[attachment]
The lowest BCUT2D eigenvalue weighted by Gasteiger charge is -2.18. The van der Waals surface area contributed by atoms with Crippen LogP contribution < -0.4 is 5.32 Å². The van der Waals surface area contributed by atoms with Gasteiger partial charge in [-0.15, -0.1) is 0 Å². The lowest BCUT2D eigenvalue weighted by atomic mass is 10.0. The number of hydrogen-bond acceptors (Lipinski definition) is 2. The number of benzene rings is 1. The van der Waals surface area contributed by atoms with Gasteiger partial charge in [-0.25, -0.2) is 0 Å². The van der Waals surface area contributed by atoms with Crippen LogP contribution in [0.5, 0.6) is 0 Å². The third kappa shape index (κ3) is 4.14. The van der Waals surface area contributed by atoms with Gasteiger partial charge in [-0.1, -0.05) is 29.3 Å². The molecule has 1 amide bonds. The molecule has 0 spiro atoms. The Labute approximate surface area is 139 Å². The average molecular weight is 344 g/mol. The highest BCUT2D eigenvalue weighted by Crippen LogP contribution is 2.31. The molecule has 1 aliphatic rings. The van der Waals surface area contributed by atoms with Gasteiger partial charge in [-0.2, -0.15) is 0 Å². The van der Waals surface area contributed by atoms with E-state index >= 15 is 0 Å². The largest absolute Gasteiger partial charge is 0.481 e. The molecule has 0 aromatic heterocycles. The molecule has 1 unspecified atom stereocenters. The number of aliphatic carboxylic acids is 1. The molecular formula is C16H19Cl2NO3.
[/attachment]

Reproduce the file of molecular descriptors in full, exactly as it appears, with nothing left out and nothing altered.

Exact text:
The lowest BCUT2D eigenvalue weighted by Gasteiger charge is -2.18. The van der Waals surface area contributed by atoms with Crippen LogP contribution < -0.4 is 5.32 Å². The van der Waals surface area contributed by atoms with Gasteiger partial charge in [-0.15, -0.1) is 0 Å². The lowest BCUT2D eigenvalue weighted by atomic mass is 10.0. The number of hydrogen-bond acceptors (Lipinski definition) is 2. The number of benzene rings is 1. The van der Waals surface area contributed by atoms with Gasteiger partial charge in [-0.25, -0.2) is 0 Å². The van der Waals surface area contributed by atoms with Crippen LogP contribution in [0.5, 0.6) is 0 Å². The third kappa shape index (κ3) is 4.14. The van der Waals surface area contributed by atoms with Gasteiger partial charge in [-0.1, -0.05) is 29.3 Å². The molecule has 1 amide bonds. The molecule has 0 spiro atoms. The Labute approximate surface area is 139 Å². The average molecular weight is 344 g/mol. The highest BCUT2D eigenvalue weighted by Crippen LogP contribution is 2.31. The molecule has 1 aliphatic rings. The van der Waals surface area contributed by atoms with Gasteiger partial charge in [-0.2, -0.15) is 0 Å². The van der Waals surface area contributed by atoms with E-state index >= 15 is 0 Å². The largest absolute Gasteiger partial charge is 0.481 e. The molecule has 0 aromatic heterocycles. The molecule has 1 unspecified atom stereocenters. The number of aliphatic carboxylic acids is 1. The molecular formula is C16H19Cl2NO3.